Using Matrices to Solve Linear Systems

A linear system can be solved using matrices. Each row in the matrix represents one linear equation. Each column in the matrix represents a variable in the linear equations.

Transforming a Linear System to a Matrix

Start with the linear system

a11*x+a12*y+a13*z=a14; a21*x+a22*y+a23*z=a24; a31*x+a32*y+a33*z=a34

where amn is a coefficient. Organize the linear system by variable for columns and equations for rows:

blank,x-coefficient,y-coefficient,z-coefficient,value;a11*x,+a12*y,+a13*z,=a14; a21*x,+a22*y,+a23*z,=a24; a31*x,+a32*y,+a33*z,=a34

Now drop the variables and operators and draw matrix brackets around the values:

matrix, row 1: a11,a12,a13,a14; row 2: a21,a22,a23,a24; row 3: a31,a32,a33,a34

Example: Start with the linear system

x-2z=-5; -2x-3y-3z=-12; 2x+2y=2.
Now organize it into rows and columns.
blank, x-coefficient, y-coefficient, z-coefficient, value; row 1: 1x,+0y,+-2z,-5; row 2: -2x,+-3y,+-3z,-12; row 3: 2x,+2y,+0z,2.
Now put the system into matrix notation.
matrix row 1: 1,0,-2,-5; row 2: -2,-3,-3,-12; row 3: 2,2,0,2.

Row Operations

There are row operations that can be done on a matrix that, if done correctly, will help transform the matrix into a solution to the linear system represented by the matrix. These operations are:

  • Scalar multiplication of a row: Any row can be multiplied by any non-zero real number.
  • Row addition: Any row can be added to any other row and the sum be used to replace either row.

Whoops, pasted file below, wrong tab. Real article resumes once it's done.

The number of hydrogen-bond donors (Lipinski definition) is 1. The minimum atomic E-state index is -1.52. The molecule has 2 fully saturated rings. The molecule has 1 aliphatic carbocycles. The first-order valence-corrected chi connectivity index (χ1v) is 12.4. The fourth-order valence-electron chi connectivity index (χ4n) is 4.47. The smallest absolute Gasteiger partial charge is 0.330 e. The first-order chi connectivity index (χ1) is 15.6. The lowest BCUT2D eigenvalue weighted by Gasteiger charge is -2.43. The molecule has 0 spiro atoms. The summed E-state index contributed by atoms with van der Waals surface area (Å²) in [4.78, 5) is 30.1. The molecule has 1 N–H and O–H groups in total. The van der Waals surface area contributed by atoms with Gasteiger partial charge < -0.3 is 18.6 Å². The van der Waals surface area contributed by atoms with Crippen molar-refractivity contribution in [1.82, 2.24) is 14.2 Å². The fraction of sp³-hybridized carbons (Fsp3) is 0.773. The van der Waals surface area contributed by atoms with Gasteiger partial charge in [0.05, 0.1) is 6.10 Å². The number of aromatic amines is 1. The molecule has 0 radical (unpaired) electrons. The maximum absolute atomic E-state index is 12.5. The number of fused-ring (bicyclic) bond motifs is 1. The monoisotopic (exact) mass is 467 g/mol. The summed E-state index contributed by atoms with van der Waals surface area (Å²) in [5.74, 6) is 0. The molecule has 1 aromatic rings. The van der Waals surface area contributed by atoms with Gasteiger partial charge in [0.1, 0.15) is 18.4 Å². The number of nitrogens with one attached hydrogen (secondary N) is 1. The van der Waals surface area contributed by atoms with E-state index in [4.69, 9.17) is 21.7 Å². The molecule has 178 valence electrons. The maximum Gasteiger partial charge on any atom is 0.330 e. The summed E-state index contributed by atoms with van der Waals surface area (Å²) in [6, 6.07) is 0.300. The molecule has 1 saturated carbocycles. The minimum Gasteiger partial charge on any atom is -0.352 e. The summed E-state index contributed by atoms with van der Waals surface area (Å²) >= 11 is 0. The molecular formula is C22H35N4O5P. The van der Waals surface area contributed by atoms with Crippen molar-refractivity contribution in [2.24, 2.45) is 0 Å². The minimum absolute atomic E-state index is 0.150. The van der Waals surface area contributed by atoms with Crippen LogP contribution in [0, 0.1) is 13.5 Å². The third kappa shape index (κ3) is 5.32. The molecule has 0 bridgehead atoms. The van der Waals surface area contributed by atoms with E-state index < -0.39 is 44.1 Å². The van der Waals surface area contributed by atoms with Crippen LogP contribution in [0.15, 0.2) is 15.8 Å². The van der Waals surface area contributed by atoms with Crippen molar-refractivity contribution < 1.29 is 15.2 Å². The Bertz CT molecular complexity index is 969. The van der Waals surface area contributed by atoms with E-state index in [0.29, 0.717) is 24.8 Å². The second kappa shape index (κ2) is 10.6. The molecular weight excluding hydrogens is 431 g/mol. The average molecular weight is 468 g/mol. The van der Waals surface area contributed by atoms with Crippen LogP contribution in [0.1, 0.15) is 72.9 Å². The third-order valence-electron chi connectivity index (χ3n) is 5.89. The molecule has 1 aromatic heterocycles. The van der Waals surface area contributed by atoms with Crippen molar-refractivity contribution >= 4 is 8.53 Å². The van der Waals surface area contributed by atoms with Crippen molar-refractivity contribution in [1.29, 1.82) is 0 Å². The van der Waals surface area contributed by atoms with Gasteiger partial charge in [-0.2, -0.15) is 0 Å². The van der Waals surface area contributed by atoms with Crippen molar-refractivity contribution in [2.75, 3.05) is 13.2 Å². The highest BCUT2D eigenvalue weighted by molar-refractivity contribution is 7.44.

• Trading rows: Any two rows can be swapped.

Scalar Multiplication of a Row

Scalar multiplication of a row is like scalar multiplication of the entire matrix, but it is done to only one row. In the following example, row 1 is multiplied by 2.

matrix row 1: 1,0,-2,-5; row 2: -2,-3,-3,-12; row 3: 2,2,0,2; arrow indicating row 1 times 2; matrix row 1: 2,0,-4,-10; row 2: -2,-3,-3,-12; row 3: 2,2,0,2.
When multiplying rows, it is usually best to use whole numbers whenever possible. This makes later steps in solving the linear system much easier.

Addition of Rows

When adding rows, corresponding elements of each row are added together. The results are placed into either of the rows being added. In the following example, row 1 is added to row 2 and the result placed into row 2.

matrix row 1: 2,0,-4,-10; row 2: -2,-3,-3,-12; row 3: 2,2,0,2; arrow indicating row 1 plus 2 goes into row 2; matrix row 1: 2,0,-4,-10; row 2: 0,-3,-7,-22; row 3: 2,2,0,2.
Note that the first entry in row 2 is now zero. As you will see as you follow this algorithm, this was the goal of the first operations on this matrix.

Swapping Rows

Any two rows in the matrix can be swapped without changing the linear system represented by the matrix. While row swapping is not necessary for solving this sample system, it is demonstrated here by swapping rows 2 and 3.

matrix row 1: 2,0,-4,-10; row 2: -2,-3,-3,-12; row 3: 2,2,0,2; arrow indicating row 1 plus 2 goes into row 2; matrix row 1: 2,0,-4,-10; row 2: 0,-3,-7,-22; row 3: 2,2,0,2.
Row swapping to solve linear system is usually used to move a row with leading zeros into a more convenient spot in the matrix.

Combining Operations

Any of the operations can be combined into a single transformation of the matrix. Be careful though, the more complicated combinations of transformations can lead to errors. Any error will give false results. In the next example, row 1 is multiplied by negative 1 and added to row 2.

matrix row 1: 2,0,-4,-10; row 2: 0,-3,-7,-22; row 3: 2,2,0,2 arrow indicating row 1 times -1 is added to row 2, which goes into row 2; matrix row 1: 2,0,-4,-10; row 2: 0,-3,-7,-22; row 3: 2,2,0,2.